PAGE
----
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8 In the notice of deficiency, respondent determined that the entire underpayment for the year ended June 30, 1990, was attributable to non-tax-shelter items.

9 The Omnibus Budget Reconciliation Act of 1993 (OBRA 1993), Pub. L. 103-66, sec. 13251(a), 107 Stat. 531, amended sec. 6662(d)(2)(B)(ii), to also require a reasonable basis for the tax treatment of the item. However, this amendment is effective only for returns the due dates for which (determined without regard to extensions) are after Dec. 31, 1993, and is not applicable to the instant case. OBRA 1993, sec. 13251(b), 107 Stat. 531. Petitioner's return for the year ended June 30, 1990, was due on or before Sept. 15, 1990. Sec. 6072(b).

10 Sec. 1.6662-4(e) and (f), Income Tax Regs., is not applicable because they were issued to apply prospectively with respect to income tax returns due after Dec. 31, 1991. See T.D. 8381, 1992-1 C.B. 374, 375. However, absent further guidance, taxpayers may rely on the rules set forth in Notice 90-20, 1990-1 C.B. 328, 330, and Rev. Proc. 90-16, 1990-1 C.B. 477.

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Rev. Proc. 90-16, section 4(b)(4), 1990-1 C.B. at 478, provides that, for purposes of reducing any understatement of income tax under section 6662(d), additional disclosure of facts with respect to an issue involving the reasonableness of officers' compensation is unnecessary, where the Schedule E (Compensation of Officers) to the Form 1120 is completed in a clear manner and in accordance with its instructions. Section 4(b)(4) of Rev. Proc. 90-16 further requires that the time devoted by the officer to the business be expressed as a specific percentage.

In addition, section 6664(c)(1) provides that a penalty under section 6662 shall not be imposed on any portion of an underpayment if the taxpayer shows reasonable cause for such portion of the underpayment and that the taxpayer acted in good faith with respect to such portion. Reliance on the advice of a professional, such as an accountant, may constitute a showing of reasonable cause if, under all the facts and circumstances, such reliance is reasonable and the taxpayer acted in good faith. Sec. 1.6664-4(c), Income Tax Regs.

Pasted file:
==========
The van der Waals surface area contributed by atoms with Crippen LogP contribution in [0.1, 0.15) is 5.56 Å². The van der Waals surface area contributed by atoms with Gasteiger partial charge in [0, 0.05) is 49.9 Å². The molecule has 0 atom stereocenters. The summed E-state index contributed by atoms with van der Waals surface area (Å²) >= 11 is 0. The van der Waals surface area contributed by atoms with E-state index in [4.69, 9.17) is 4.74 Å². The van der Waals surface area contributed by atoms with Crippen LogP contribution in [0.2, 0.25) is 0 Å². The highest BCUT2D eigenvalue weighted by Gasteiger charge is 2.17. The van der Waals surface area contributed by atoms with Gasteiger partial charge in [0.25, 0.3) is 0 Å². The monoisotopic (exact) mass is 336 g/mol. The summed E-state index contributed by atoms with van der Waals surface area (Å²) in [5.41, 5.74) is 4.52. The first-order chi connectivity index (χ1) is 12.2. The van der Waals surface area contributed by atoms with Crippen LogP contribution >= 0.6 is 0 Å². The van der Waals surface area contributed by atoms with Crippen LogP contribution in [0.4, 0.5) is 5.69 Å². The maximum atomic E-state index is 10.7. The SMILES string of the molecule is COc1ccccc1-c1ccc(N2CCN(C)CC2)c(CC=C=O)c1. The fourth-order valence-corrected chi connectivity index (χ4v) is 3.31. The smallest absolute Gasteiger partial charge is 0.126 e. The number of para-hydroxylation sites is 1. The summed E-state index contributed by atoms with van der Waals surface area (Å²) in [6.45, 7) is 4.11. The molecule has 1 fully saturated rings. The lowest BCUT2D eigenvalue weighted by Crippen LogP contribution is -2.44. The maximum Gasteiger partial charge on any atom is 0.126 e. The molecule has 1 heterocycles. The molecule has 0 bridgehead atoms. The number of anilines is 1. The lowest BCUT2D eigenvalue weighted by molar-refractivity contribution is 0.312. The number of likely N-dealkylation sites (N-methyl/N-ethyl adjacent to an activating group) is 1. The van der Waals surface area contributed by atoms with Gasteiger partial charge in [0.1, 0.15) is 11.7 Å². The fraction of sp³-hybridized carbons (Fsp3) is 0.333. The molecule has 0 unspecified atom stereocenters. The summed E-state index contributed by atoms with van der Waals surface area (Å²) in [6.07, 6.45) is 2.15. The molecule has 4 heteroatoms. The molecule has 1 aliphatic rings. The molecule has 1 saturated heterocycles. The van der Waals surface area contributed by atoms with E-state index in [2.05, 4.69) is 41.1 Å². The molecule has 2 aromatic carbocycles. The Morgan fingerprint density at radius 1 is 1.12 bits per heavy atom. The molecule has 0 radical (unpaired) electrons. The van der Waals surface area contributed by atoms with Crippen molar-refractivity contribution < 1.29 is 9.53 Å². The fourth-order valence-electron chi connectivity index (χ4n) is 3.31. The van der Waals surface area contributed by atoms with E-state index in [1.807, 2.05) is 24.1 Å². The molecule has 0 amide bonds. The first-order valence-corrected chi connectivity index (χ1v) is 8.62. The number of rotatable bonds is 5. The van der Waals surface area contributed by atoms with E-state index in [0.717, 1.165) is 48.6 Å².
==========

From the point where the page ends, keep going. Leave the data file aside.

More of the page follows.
Petitioner asserts that no penalty under section 6662(a) and (b)(2) should be imposed. It maintains that, pursuant to Rev. Proc. 90-16, supra, its return for the year ended June 30, 1990, adequately disclosed the relevant facts concerning its claimed compensation deduction to Mr. Martin. Alternatively, petitioner argues that it qualifies under the section 6664(c)(1) reasonable-cause-and-good-faith exception to the penalty. We agree with petitioner that there was adequate disclosure in its return, since a properly completed Schedule E concerning its officers' compensation was included in petitioner's return. We hold that petitioner is not liable for a penalty under section 6662(a) and (b)(2) for the year ended June 30, 1990. Notice 90-20, supra ; Rev. Proc. 90-16, supra.

To reflect the foregoing and the parties' concessions,

Decision will be entered under Rule 155.